by Batya Hefter
Rabbi Levi Yitzchak of Berdichev teaches us that “Moshe is the tikkun (repair) for the soul of Noah” (Keddushat Levi, Noach). This idea is based on the Ari z”l in Sha’ar Hagilgulim who says that Moshe is a gilgul, a reincarnation of Noah. This idea is found in even earlier sources, such as the Midrash Yelamdeynu and Pirkei D’Rebbi Eliezer. On the verse preceding the decree of the Great Flood, “God said, ‘My spirit will not continue to judge man forever, since he is nothing but flesh’” (Bereishit 6:3). The words “since he is nothing but’ in Hebrew is בשגםwhich the midrash says is a reference to Moshe (since in gematria = Moshe). That is to say that Moshe was “in the flesh” at the time of the great flood.
How do we decipher the meaning of these enigmatic sources? Our first step is to take note of a number of striking parallels between the lives of Noah and Moshe.
Noah is told to build a tevah: “Make yourself an ark – tevah” (Bereishit 6:14).
Moshe is saved in a tevah: “She took a papyrus box – tevah.”
Noah is saved from the great waters of the flood.
Moshe’s name means to be drawn from the water: “Because from the water he was drawn” (Shemot 2:10). In a sense, both Noah and Moshe are “drawn from the water”.
Of Noah during the flood it is said, “It would continue to rain on the earth for forty days and forty nights” (Bereishit 7:12).
Of Moshe: “Moshe remained there with God for 40 days and 40 nights” (Shemot 34:28).
Following near destruction, God entered into a covenant with both Noah and Moshe.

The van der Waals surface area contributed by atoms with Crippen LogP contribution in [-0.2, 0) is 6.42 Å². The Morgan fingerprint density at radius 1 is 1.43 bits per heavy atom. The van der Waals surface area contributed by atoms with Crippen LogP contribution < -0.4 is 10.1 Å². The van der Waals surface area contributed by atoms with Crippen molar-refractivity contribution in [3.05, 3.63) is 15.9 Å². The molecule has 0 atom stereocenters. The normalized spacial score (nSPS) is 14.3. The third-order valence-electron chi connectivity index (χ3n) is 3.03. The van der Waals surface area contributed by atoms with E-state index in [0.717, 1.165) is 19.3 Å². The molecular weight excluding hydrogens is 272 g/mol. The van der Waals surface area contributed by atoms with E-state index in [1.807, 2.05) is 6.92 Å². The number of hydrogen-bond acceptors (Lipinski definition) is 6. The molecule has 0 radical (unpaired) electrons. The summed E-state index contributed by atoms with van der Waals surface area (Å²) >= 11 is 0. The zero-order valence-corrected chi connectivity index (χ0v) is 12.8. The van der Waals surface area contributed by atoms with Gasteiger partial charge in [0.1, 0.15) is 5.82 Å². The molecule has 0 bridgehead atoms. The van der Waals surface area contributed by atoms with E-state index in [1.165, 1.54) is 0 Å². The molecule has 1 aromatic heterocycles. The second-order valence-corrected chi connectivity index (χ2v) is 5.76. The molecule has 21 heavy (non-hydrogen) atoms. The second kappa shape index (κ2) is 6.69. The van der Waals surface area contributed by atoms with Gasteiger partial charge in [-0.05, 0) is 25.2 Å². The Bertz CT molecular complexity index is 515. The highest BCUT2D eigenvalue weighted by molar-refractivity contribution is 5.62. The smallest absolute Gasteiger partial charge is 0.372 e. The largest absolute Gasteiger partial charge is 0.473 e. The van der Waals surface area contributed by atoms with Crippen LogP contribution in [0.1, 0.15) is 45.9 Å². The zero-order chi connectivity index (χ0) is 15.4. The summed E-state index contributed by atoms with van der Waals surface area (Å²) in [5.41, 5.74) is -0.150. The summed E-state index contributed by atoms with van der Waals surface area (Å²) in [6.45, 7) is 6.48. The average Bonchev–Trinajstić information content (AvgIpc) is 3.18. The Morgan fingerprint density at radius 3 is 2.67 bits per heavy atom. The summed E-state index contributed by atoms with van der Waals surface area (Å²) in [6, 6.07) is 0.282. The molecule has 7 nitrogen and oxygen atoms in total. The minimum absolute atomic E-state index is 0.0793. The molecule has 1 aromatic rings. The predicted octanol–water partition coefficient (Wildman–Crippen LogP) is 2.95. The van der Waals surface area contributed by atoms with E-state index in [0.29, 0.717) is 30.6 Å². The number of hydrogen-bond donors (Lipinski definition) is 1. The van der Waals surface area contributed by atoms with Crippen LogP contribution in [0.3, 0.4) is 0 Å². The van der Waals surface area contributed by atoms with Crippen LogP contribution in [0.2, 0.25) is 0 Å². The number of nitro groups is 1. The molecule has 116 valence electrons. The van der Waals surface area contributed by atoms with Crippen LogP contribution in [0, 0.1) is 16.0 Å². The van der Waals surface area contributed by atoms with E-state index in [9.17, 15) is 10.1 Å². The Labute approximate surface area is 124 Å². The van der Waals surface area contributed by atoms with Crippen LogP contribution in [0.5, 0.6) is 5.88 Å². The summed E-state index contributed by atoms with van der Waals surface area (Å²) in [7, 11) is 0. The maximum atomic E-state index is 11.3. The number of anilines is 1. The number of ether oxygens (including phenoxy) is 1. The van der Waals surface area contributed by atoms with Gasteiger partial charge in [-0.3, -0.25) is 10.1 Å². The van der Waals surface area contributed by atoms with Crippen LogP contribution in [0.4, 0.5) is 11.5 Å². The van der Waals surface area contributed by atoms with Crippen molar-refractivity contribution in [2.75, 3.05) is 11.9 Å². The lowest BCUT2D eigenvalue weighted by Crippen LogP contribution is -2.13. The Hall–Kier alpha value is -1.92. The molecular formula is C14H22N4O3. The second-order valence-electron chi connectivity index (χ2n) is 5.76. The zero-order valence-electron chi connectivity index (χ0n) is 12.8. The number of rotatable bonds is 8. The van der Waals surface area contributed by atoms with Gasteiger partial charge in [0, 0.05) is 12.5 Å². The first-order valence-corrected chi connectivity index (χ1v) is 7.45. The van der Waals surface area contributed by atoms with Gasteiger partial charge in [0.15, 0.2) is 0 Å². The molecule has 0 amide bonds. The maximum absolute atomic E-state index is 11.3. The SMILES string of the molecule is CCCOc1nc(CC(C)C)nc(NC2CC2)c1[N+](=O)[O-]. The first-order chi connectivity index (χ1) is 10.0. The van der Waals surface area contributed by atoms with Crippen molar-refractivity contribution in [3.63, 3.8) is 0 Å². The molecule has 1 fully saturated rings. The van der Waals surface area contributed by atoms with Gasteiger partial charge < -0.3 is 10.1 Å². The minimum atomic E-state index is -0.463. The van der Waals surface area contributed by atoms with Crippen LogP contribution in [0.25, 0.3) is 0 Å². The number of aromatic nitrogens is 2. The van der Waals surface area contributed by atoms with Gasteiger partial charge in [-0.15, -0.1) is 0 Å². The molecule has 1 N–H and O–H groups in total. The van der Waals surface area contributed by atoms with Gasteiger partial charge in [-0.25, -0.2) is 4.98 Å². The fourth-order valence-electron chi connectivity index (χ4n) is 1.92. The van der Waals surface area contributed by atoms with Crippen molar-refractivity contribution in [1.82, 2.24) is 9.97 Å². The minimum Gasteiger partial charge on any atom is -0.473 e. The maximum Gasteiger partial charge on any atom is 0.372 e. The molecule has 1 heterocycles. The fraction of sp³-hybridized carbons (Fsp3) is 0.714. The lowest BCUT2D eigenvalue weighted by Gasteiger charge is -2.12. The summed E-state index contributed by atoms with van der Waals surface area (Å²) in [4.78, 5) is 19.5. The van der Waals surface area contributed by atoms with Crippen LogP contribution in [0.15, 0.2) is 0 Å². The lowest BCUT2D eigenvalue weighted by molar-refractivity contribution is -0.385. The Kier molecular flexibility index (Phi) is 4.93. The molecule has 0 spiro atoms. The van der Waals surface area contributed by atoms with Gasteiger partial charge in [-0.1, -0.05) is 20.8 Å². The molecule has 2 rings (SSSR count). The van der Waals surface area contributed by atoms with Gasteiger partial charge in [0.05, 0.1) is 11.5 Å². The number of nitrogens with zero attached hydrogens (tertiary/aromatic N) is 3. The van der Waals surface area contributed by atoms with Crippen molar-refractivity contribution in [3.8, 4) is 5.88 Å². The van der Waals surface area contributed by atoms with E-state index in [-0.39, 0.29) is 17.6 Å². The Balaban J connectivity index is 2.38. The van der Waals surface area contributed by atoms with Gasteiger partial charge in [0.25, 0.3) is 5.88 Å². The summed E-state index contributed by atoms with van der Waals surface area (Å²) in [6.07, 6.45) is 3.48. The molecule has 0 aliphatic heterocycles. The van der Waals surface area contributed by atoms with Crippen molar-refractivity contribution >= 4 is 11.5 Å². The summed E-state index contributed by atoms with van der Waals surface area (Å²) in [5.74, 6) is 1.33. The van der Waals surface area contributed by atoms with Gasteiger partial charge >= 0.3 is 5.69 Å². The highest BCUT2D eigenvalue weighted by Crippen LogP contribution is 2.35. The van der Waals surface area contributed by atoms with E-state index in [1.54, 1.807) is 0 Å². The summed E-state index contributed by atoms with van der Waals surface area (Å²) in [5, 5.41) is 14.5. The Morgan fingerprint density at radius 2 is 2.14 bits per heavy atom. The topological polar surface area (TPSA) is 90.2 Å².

“God said to Noah…I, Myself, am making a covenant with you and with your offspring…I will make a covenant with you and all life will never be cut short by the waters of the flood” (Bereishit 9:9,11).
The covenant with Noah following the destruction of the generation of the flood is known as the seven Noahide laws. God renews his covenant with Moshe following the sin of the golden calf, known as Torat Moshe, the Law of Moses.
The most significant parallel, however, is that Noah and Moshe find themselves in analogous situations; both are presented with the possible destruction of their respective civilizations and the covenant continues through them. Each responds in a radically different way.
Noah, as is well known, does not respond nor plead on behalf of his generation, but merely carries out God’s command. “And Noah did all that God had commanded him” (Bereishit 6:22).
Moshe on the other hand, displays care and sympathy. We are familiar with these characteristics from Parshat Shmot when we learn that Moshe cannot sit by idly by when witnessing the suffering of others. He slays the Egyptian and saves Yitro’s daughters.
We might be tempted to say that herein rests the tikkun, in that Moshe is a leader who cares for his people. But the truth goes much deeper than this. In this week’s parsha, when God decrees the people’s destruction and start again with Moshe, Moshe becomes forever transformed. The Midrash (Shmot Rabbah 46:1) describes Moshe’s self-sacrifice on behalf of Bnei Yisrael. Read carefully as the midrash weaves Moshe’s response inter dispersed in the pasukim:
“When Moshe realized that there was no future hope for Israel, he linked his own fate with theirs and broke the Tablets, saying to God: ‘They have sinned; well, I have now also sinned in breaking the Tablets. If you will forgive them, forgive me also’, and it says, “Now if You forgive their sin, so will You forgive mine; “And if You do not forgive them, do not forgive me either, but blot me, I pray Thee, out of Your book which You have written (Shemot 32:32).
The tikkun of Noah is that Moshe is willing to suffer annihilation rather then continue without Bnei Yisrael. In complete empathy and identification with Bnei Yisrael, he ties his fate to theirs by intentionally sinning by breaking the tablets. The words that encapsulate this readiness are in Moshe Rabbeinu’s words to God: מחני נא מספרך“eradicate me from your book”. The word, מחני, points out the Ari z”l contain the same letters as מי נח. Shabbat Shalom!